One of the Best Startup Post Mortems We’ve Ever Read

Linked here is one of the best startup post-mortems I’ve ever read. It’s by Rand Fishkin, founder of a company called Moz. The business had fantastic growth out of the gate and took on major VC money. However, they tried to scale too quickly, letting hiring and costs got ahead of growth, and ultimately Moz had to scale back significantly.

Moz’s Startup Post Mortem

The startup post mortem is well worth the read, but below I distill the three big takeaways for me.

Avoid the Dim Glow of Big VC

The startup post mortem states:

“We’ve raised three rounds of funding: $1.1mm in 2007, $18mm in 2012, and another $10mm in January of 2016. During that stretch, we’ve grown to ~$40mm revenue run rate, mid-market size for a SaaS business.”

I don’t know the particulars of Moz’s financials, but I’m willing to bet that the company had fantastic growth and was a beautiful business before they took that $18mm round in 2012.

Startup Post Mortem: Rand Fishkin Founder of Moz

Photo Credit: GeekWire (

Once they took big VC money, they had no choice but to force even greater growth and go for the huge exit. Even at $40mm of ARR they didn’t exit. This is likely because the post-money valuation set by the VC required an even larger company be built. $40mm!

If you get a big round form VC, it may seem fun initially, but the pressure and risk involved to go for the big exit will make the next 5 years much more challenging than the last 5 years, as it did for Moz.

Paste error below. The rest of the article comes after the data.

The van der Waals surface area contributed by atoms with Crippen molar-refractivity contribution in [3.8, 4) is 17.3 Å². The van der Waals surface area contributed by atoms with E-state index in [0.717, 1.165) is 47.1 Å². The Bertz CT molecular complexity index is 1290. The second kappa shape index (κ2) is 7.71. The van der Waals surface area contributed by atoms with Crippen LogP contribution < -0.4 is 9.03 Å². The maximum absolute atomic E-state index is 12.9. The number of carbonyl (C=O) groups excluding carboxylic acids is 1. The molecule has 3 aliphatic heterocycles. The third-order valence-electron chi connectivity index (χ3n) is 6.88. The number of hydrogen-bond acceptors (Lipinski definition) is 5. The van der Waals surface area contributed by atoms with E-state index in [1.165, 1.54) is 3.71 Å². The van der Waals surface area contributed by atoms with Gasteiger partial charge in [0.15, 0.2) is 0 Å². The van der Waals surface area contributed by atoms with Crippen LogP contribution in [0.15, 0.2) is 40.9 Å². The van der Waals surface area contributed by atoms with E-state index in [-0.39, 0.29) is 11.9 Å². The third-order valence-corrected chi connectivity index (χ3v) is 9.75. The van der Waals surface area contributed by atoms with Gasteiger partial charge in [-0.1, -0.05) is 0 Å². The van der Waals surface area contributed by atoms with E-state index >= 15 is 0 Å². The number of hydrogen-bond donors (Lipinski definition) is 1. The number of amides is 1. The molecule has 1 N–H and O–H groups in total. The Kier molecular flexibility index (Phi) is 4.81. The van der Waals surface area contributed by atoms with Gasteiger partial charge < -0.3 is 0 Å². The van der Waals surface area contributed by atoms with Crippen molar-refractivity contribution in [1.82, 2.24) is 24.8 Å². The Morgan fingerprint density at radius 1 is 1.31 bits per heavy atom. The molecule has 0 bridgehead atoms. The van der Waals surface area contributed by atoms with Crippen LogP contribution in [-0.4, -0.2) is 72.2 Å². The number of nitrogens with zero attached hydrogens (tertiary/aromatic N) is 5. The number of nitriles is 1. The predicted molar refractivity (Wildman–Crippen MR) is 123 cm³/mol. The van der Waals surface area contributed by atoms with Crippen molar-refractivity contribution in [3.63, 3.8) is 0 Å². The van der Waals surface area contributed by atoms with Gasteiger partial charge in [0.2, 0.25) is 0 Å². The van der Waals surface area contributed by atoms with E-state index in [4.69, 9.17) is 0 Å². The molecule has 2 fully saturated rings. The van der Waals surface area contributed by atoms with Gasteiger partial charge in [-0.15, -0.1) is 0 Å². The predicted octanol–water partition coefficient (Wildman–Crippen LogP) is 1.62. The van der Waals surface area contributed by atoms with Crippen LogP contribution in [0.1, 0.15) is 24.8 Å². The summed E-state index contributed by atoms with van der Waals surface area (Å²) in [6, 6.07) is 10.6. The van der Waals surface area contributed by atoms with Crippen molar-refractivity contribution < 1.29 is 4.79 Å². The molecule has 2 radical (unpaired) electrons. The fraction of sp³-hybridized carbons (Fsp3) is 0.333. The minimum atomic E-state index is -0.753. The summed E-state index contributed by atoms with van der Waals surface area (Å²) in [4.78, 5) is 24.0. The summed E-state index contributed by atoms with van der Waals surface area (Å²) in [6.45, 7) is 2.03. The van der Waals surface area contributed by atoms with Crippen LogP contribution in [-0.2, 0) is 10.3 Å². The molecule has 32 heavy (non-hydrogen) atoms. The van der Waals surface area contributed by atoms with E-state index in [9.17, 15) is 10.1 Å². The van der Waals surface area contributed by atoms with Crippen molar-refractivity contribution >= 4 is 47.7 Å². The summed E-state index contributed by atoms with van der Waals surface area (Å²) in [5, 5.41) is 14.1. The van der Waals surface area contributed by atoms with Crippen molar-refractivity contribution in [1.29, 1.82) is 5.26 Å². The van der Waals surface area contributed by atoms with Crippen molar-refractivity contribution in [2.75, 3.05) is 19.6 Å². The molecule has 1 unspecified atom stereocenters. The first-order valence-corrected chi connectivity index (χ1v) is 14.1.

SaaS Margins Suck

The article makes a statement I partially disagree with: “while software has high margins, it also has very few places to cut expense except people.”

The first part of that statement is wrong while the second part is right: Software does not have high margins. It has awful margins and very high fixed costs. As the table shows, 60% of publicly traded SaaS companies have negative EBITDA and the median EBITDA margin is -5% with only 14% YoY growth.

SaaS Margins Don't Suck: Startup Post Mortem


Poor margins and high fixed costs make it extremely hard to cut costs in SaaS. Any cut is a personnel cut that you probably need such as dev, sales, customer success, etc. If you’re a SaaS business, scale carefully and within your means. SaaS’s low margins and high fixed costs make it very hard to turn back.

Restructure While You Still Have Cash

The post explains:

“With 12 months of cash in the bank and growing revenue, did Moz *have* to do layoffs in August? No. We could have carried on, done our best to limit non-personnel expenses, and tried to get growth fast enough to catch up to our expenses before we ran out of money entirely. But I believe, as did our leadership team and board of directors, that making the company cash-flow positive ASAP was the right thing to do.”

These founders truly had guts and the wherewithal to recognize a restructuring was inevitable. The founders could either make the cuts now while they still had cash on the balance sheet. Or they could burn through the cash and make very deep cuts later when they were out of cash.

The former is always the better choice although it’s harder to do. Kudos to management for being fearless.

Overall this is a phenomenal startup post mortem. All the best to the Moz team.

Sammy is a co-founder of Blossom Street Ventures. We invest in companies with a run-rate revenue of $2mm+ and year over year growth of 50%+. We lead or follow in $1mm to $5mm growth rounds and can do inside rounds, secondaries, restructurings, and special situations. We’ve made 16 investments all over the US in SaaS, e-commerce, marketplaces, and low-tech. We can commit in 3 weeks and our check is $1mm. Email Sammy directly at

  • Originally published July 25, 2018, updated April 26, 2023